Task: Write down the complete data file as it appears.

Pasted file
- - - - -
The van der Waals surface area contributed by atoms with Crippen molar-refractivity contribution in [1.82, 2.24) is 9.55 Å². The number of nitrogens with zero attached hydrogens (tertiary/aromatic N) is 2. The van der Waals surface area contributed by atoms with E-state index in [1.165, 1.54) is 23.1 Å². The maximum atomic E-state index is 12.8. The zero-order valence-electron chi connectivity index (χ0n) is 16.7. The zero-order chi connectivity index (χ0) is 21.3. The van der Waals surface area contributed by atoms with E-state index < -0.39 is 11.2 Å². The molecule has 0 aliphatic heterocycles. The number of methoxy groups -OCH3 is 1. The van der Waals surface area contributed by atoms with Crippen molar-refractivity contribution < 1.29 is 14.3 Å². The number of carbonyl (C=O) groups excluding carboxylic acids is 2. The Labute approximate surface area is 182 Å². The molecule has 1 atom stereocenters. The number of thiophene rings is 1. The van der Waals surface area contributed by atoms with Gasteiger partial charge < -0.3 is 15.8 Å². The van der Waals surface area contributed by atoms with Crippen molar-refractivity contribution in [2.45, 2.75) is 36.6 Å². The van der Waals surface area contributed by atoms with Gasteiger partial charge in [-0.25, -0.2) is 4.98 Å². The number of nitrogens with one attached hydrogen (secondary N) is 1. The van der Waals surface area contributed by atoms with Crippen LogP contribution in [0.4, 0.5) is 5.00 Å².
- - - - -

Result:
The van der Waals surface area contributed by atoms with Crippen molar-refractivity contribution in [1.82, 2.24) is 9.55 Å². The number of nitrogens with zero attached hydrogens (tertiary/aromatic N) is 2. The van der Waals surface area contributed by atoms with E-state index in [1.165, 1.54) is 23.1 Å². The maximum atomic E-state index is 12.8. The zero-order valence-electron chi connectivity index (χ0n) is 16.7. The zero-order chi connectivity index (χ0) is 21.3. The van der Waals surface area contributed by atoms with E-state index < -0.39 is 11.2 Å². The molecule has 0 aliphatic heterocycles. The number of methoxy groups -OCH3 is 1. The van der Waals surface area contributed by atoms with Crippen molar-refractivity contribution < 1.29 is 14.3 Å². The number of carbonyl (C=O) groups excluding carboxylic acids is 2. The Labute approximate surface area is 182 Å². The molecule has 1 atom stereocenters. The number of thiophene rings is 1. The van der Waals surface area contributed by atoms with Gasteiger partial charge < -0.3 is 15.8 Å². The van der Waals surface area contributed by atoms with Crippen molar-refractivity contribution in [2.45, 2.75) is 36.6 Å². The van der Waals surface area contributed by atoms with Gasteiger partial charge in [-0.25, -0.2) is 4.98 Å². The number of nitrogens with one attached hydrogen (secondary N) is 1. The van der Waals surface area contributed by atoms with Crippen LogP contribution in [0.4, 0.5) is 5.00 Å².